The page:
Swiss drug major Novartis has been granted US approval for Tyzeka (telbivudine), an orally-active drug for hepatitis B that has been billed as being more effective than the current standard treatment.
The approval by the Food and Drug Administration (FDA) is for patients with chronic hepatitis B, which infects around 70,000 people in the UA in a typical year. Around 5,000 patients die of the complications of the infection – liver cirrhosis, liver cancer and hepatic failure – as a result.
Telbivudine, which was approved in Switzerland last month as Sebivo, has been tipped as a fairly big seller for Novartis, as clinical trials have suggested it is more effective than the current standard treatment, GlaxoSmithKline's Epivir-HBV/Zeffix (lamivudine), in tackling chronic hepatitis B infections. Analysts have suggested Novartis' drug could achieve annual sales of around $400 million or more at peak.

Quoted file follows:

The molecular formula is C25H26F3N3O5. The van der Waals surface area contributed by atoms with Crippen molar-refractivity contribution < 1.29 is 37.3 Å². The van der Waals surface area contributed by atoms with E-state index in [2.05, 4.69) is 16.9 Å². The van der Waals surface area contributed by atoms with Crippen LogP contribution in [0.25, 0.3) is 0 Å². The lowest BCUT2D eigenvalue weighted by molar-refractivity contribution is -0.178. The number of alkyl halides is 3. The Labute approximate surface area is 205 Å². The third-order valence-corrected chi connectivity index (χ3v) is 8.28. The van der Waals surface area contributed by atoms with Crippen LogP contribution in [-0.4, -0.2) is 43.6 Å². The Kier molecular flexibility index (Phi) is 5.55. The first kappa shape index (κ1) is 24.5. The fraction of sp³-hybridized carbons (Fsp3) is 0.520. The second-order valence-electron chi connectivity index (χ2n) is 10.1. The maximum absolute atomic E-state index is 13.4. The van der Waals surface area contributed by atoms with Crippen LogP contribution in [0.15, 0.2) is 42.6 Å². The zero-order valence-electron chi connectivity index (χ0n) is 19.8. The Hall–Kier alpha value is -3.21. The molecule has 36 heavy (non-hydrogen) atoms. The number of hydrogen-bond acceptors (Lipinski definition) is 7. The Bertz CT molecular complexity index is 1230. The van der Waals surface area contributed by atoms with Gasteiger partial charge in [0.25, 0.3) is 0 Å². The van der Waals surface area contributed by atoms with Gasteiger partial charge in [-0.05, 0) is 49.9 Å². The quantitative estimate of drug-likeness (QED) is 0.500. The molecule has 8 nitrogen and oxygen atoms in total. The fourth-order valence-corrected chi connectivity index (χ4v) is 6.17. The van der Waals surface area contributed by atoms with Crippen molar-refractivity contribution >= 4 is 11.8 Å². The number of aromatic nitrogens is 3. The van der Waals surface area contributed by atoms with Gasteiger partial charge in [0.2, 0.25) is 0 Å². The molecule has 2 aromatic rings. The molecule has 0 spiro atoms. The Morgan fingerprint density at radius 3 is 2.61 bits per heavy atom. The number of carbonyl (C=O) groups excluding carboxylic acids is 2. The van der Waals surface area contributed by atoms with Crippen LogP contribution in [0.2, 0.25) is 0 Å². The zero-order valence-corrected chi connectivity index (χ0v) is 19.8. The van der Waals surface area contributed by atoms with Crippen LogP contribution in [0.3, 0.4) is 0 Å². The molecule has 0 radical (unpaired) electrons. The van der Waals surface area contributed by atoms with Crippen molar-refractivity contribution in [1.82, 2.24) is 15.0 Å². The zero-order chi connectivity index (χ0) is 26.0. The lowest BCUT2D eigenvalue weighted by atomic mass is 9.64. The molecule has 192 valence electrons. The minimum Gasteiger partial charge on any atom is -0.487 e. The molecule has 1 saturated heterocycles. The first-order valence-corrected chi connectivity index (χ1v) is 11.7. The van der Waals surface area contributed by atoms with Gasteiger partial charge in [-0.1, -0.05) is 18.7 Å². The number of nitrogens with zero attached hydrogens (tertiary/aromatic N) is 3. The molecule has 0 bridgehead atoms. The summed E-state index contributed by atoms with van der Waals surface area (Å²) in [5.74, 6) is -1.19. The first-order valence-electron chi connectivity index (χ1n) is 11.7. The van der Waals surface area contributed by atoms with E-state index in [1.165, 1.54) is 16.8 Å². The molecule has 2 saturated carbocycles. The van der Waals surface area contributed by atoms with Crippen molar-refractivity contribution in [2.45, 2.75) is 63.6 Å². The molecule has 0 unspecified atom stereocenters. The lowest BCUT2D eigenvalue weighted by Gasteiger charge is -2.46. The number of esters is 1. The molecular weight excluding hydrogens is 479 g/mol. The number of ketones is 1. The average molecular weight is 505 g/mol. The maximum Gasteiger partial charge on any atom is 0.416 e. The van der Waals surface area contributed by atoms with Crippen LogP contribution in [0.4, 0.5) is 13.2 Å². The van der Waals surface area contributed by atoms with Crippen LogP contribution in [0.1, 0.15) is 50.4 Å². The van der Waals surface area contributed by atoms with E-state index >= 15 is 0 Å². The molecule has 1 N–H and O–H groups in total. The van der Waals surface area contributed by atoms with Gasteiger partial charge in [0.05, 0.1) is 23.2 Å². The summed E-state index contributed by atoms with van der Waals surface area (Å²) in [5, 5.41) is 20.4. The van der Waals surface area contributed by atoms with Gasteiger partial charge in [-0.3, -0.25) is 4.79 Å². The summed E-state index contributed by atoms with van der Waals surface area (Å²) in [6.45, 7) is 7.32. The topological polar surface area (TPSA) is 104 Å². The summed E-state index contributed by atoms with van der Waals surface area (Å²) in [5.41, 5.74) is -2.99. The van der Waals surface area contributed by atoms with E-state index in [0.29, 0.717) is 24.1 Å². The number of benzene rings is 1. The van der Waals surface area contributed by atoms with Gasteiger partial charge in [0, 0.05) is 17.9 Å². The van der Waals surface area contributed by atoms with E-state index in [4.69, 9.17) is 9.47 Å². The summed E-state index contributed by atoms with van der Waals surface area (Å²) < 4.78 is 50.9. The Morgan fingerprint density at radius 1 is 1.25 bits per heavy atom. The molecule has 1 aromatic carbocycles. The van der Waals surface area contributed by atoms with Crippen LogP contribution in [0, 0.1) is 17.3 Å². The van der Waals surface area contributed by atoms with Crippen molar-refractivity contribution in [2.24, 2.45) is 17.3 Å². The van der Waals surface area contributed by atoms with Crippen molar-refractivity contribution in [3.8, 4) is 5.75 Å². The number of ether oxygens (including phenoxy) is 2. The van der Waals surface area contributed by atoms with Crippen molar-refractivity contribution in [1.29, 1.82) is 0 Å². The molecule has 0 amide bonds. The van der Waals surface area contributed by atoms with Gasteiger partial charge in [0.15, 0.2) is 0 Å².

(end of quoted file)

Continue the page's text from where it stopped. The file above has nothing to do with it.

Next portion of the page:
But a statement issued by the FDA was more guarded in its assessment, noting that the pivotal trial of telbivudine in hepatitis B “produced evidence of antiviral effectiveness, including the suppression of hepatitis B virus, and improvement in liver inflammation comparable to Epivir-HBV, one of five other medications approved to treat patients with chronic HBV.”
Dr Steven Galson, director of the FDA’s Center for Drug Evaluation and Research, said: "Tyzeka offers prescribers another option for treating these patients."
Telbivudine was originally developed by US company Idenix, and Novartis licensed rights to the product in 2003 in a $225 million deal. This is the first product approval for Idenix. Novartis is also working with the US company on another hepatitis B product candidate, valtorcitabine, which is in Phase II testing.
The two companies extended their agreement earlier this year to extend the license to valtorcitabine to include the treatment of chronic hepatitis C, and are also co-developing another oral drug valopicitabine, for this indication.
Meanwhile, two other oral antivirals - Bristol-Myers Squibb's Baraclude (entacavir) and Gilead's clevudine – are coming through development. Roche is also investigating the use of its Pegasys (peginterferon alfa-2a) drug in HBV, although this injectable drug is unlikely to topple the orally active nucleoside analogues as the first-choice treatment for the infection.